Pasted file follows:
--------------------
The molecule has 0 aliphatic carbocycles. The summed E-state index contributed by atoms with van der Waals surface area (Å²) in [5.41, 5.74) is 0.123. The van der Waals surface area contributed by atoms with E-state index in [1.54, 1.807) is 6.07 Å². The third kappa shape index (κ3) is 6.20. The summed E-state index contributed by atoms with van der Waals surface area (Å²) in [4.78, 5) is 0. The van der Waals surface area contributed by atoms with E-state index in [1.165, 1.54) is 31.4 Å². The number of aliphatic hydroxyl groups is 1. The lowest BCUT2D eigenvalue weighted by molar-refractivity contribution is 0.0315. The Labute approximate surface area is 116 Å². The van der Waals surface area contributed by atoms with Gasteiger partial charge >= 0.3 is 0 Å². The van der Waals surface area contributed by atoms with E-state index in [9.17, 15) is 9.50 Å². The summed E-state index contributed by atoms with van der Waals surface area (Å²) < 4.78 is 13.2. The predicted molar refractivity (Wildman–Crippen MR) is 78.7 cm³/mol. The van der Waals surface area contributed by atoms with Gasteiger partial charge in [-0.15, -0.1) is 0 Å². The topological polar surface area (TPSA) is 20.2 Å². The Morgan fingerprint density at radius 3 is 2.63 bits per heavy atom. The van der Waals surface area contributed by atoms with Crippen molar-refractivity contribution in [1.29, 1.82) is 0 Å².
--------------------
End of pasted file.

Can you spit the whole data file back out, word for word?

The molecule has 0 aliphatic carbocycles. The summed E-state index contributed by atoms with van der Waals surface area (Å²) in [5.41, 5.74) is 0.123. The van der Waals surface area contributed by atoms with E-state index in [1.54, 1.807) is 6.07 Å². The third kappa shape index (κ3) is 6.20. The summed E-state index contributed by atoms with van der Waals surface area (Å²) in [4.78, 5) is 0. The van der Waals surface area contributed by atoms with E-state index in [1.165, 1.54) is 31.4 Å². The number of aliphatic hydroxyl groups is 1. The lowest BCUT2D eigenvalue weighted by molar-refractivity contribution is 0.0315. The Labute approximate surface area is 116 Å². The van der Waals surface area contributed by atoms with Gasteiger partial charge >= 0.3 is 0 Å². The van der Waals surface area contributed by atoms with E-state index in [9.17, 15) is 9.50 Å². The summed E-state index contributed by atoms with van der Waals surface area (Å²) < 4.78 is 13.2. The predicted molar refractivity (Wildman–Crippen MR) is 78.7 cm³/mol. The van der Waals surface area contributed by atoms with Gasteiger partial charge in [-0.15, -0.1) is 0 Å². The topological polar surface area (TPSA) is 20.2 Å². The Morgan fingerprint density at radius 3 is 2.63 bits per heavy atom. The van der Waals surface area contributed by atoms with Crippen molar-refractivity contribution in [1.29, 1.82) is 0 Å².